Turkey and the PKK: From Domestic Insurgency to International Crisis
5th Floor conference room
with Aliza Marcus, Author of "Blood and Belief: The PKK and the Kurdish Fight for Independence"
A separatist guerilla force founded in 1978 by a small group of Turkish university students, the Kurdistan Workers Party (PKK) radicalized the Kurdish national movement in Turkey, becoming a tightly-organized, well-armed fighting force of some 15,000, with a 50,000-member civilian militia in Turkey and tens of thousands of active backers in Europe. After his 1999 capture, PKK founder and leader Abdullah Ocalan declared a ceasefire. The 15-year war the PKK waged in Turkey, through rural-based insurgency and urban terrorism, left nearly 40,000 people dead and drew in the neighboring states Iran, Iraq and Syria, which all sought to use the PKK for their own purposes. Since 2004, emboldened by Iraqi Kurds who have established a near-autonomous Kurdish land in the northernmost reaches of Iraq, the PKK has again turned to violence to meet its objectives.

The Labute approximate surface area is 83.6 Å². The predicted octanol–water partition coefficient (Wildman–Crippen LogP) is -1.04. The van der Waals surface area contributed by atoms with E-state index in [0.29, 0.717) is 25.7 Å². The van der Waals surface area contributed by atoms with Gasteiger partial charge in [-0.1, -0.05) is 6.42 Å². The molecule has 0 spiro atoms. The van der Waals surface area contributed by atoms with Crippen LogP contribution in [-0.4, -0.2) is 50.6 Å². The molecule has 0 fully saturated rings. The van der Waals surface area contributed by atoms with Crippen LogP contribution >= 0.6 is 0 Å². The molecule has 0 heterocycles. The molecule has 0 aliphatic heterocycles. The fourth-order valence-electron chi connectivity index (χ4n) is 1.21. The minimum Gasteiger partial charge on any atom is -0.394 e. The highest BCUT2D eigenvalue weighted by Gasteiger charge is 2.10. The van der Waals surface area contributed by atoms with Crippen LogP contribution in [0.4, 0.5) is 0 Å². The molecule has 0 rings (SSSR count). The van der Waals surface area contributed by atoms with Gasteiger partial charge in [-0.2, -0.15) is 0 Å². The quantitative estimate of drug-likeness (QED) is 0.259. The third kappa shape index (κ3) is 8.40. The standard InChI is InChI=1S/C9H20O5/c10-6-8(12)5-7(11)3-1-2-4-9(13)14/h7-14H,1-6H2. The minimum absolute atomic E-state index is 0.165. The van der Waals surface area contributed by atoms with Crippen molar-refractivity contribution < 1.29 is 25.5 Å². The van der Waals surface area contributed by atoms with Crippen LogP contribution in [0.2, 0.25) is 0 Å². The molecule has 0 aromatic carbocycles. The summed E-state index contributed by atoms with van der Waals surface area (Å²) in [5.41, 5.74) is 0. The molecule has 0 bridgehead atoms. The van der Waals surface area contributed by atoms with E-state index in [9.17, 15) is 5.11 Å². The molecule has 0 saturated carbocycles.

Aliza Marcus is formerly an international correspondent for The Boston Globe. One of the first Western reporters to meet with PKK rebels, she covered the PKK for more than eight years, first as a freelance reporter for the Christian Science Monitor and later as a staff writer for Reuters, receiving a National Press Club Award and a MacArthur Foundation grant for her reporting. In 1995, she was tried in Turkey and acquitted on the charge of provoking racial hatred (under the now defunct Article 312) for a Reuters article she wrote about Turkish military operations against the PKK.
Her new book, Blood and Belief, combines reportage and scholarship to give the first, in-depth account of the PKK, based on her interviews with PKK rebels and their supporters and opponents throughout the world, including the Palestinians who trained them, the intelligence services that tracked them, and the dissidents who tried to break them up.
Copies of her book will be available for purchase.